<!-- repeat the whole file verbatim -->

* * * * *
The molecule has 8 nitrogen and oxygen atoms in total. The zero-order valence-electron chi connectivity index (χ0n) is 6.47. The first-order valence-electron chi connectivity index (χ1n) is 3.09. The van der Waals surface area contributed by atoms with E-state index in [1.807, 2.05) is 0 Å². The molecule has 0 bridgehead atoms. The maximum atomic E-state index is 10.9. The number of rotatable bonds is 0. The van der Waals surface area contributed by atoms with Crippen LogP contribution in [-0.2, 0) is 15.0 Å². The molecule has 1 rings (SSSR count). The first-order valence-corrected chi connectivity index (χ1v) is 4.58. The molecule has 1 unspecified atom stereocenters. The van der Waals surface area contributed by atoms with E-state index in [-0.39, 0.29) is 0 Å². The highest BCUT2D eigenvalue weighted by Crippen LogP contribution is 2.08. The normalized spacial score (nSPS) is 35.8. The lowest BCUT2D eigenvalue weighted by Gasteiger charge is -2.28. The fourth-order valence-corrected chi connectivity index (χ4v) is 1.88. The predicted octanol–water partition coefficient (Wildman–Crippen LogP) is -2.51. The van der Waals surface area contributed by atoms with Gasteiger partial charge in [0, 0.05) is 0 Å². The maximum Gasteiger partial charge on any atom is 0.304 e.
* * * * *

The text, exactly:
The molecule has 8 nitrogen and oxygen atoms in total. The zero-order valence-electron chi connectivity index (χ0n) is 6.47. The first-order valence-electron chi connectivity index (χ1n) is 3.09. The van der Waals surface area contributed by atoms with E-state index in [1.807, 2.05) is 0 Å². The molecule has 0 bridgehead atoms. The maximum atomic E-state index is 10.9. The number of rotatable bonds is 0. The van der Waals surface area contributed by atoms with Crippen LogP contribution in [-0.2, 0) is 15.0 Å². The molecule has 1 rings (SSSR count). The first-order valence-corrected chi connectivity index (χ1v) is 4.58. The molecule has 1 unspecified atom stereocenters. The van der Waals surface area contributed by atoms with E-state index in [-0.39, 0.29) is 0 Å². The highest BCUT2D eigenvalue weighted by Crippen LogP contribution is 2.08. The normalized spacial score (nSPS) is 35.8. The lowest BCUT2D eigenvalue weighted by Gasteiger charge is -2.28. The fourth-order valence-corrected chi connectivity index (χ4v) is 1.88. The predicted octanol–water partition coefficient (Wildman–Crippen LogP) is -2.51. The van der Waals surface area contributed by atoms with Gasteiger partial charge in [0, 0.05) is 0 Å². The maximum Gasteiger partial charge on any atom is 0.304 e.